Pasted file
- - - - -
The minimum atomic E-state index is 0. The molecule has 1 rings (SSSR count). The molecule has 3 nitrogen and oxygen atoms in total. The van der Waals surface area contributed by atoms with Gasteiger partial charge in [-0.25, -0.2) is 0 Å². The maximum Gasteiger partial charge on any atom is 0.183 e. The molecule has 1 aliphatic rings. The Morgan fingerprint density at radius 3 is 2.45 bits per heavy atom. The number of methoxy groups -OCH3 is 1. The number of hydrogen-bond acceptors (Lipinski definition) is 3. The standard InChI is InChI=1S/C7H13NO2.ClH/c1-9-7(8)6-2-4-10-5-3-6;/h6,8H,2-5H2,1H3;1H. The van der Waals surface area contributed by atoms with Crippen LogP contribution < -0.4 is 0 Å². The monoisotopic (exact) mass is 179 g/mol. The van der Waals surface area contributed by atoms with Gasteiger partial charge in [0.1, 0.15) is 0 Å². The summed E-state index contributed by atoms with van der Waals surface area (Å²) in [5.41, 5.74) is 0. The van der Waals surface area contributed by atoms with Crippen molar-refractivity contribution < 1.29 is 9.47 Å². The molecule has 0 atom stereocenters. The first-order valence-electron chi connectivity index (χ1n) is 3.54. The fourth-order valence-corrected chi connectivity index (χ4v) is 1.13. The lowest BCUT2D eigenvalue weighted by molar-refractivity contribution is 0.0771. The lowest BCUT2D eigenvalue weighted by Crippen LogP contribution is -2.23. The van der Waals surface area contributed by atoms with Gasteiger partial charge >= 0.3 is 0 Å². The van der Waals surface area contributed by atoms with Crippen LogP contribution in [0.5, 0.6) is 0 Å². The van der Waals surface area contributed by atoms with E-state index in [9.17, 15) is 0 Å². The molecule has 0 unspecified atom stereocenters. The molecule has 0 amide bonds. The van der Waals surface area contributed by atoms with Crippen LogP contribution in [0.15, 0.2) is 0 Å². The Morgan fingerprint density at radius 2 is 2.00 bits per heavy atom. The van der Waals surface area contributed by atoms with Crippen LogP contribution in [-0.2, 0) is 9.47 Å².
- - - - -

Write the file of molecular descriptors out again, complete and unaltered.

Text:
The minimum atomic E-state index is 0. The molecule has 1 rings (SSSR count). The molecule has 3 nitrogen and oxygen atoms in total. The van der Waals surface area contributed by atoms with Gasteiger partial charge in [-0.25, -0.2) is 0 Å². The maximum Gasteiger partial charge on any atom is 0.183 e. The molecule has 1 aliphatic rings. The Morgan fingerprint density at radius 3 is 2.45 bits per heavy atom. The number of methoxy groups -OCH3 is 1. The number of hydrogen-bond acceptors (Lipinski definition) is 3. The standard InChI is InChI=1S/C7H13NO2.ClH/c1-9-7(8)6-2-4-10-5-3-6;/h6,8H,2-5H2,1H3;1H. The van der Waals surface area contributed by atoms with Crippen LogP contribution < -0.4 is 0 Å². The monoisotopic (exact) mass is 179 g/mol. The van der Waals surface area contributed by atoms with Gasteiger partial charge in [0.1, 0.15) is 0 Å². The summed E-state index contributed by atoms with van der Waals surface area (Å²) in [5.41, 5.74) is 0. The van der Waals surface area contributed by atoms with Crippen molar-refractivity contribution < 1.29 is 9.47 Å². The molecule has 0 atom stereocenters. The first-order valence-electron chi connectivity index (χ1n) is 3.54. The fourth-order valence-corrected chi connectivity index (χ4v) is 1.13. The lowest BCUT2D eigenvalue weighted by molar-refractivity contribution is 0.0771. The lowest BCUT2D eigenvalue weighted by Crippen LogP contribution is -2.23. The van der Waals surface area contributed by atoms with Gasteiger partial charge >= 0.3 is 0 Å². The van der Waals surface area contributed by atoms with Crippen LogP contribution in [0.5, 0.6) is 0 Å². The van der Waals surface area contributed by atoms with E-state index in [9.17, 15) is 0 Å². The molecule has 0 unspecified atom stereocenters. The molecule has 0 amide bonds. The van der Waals surface area contributed by atoms with Crippen LogP contribution in [0.15, 0.2) is 0 Å². The Morgan fingerprint density at radius 2 is 2.00 bits per heavy atom. The van der Waals surface area contributed by atoms with Crippen LogP contribution in [-0.2, 0) is 9.47 Å².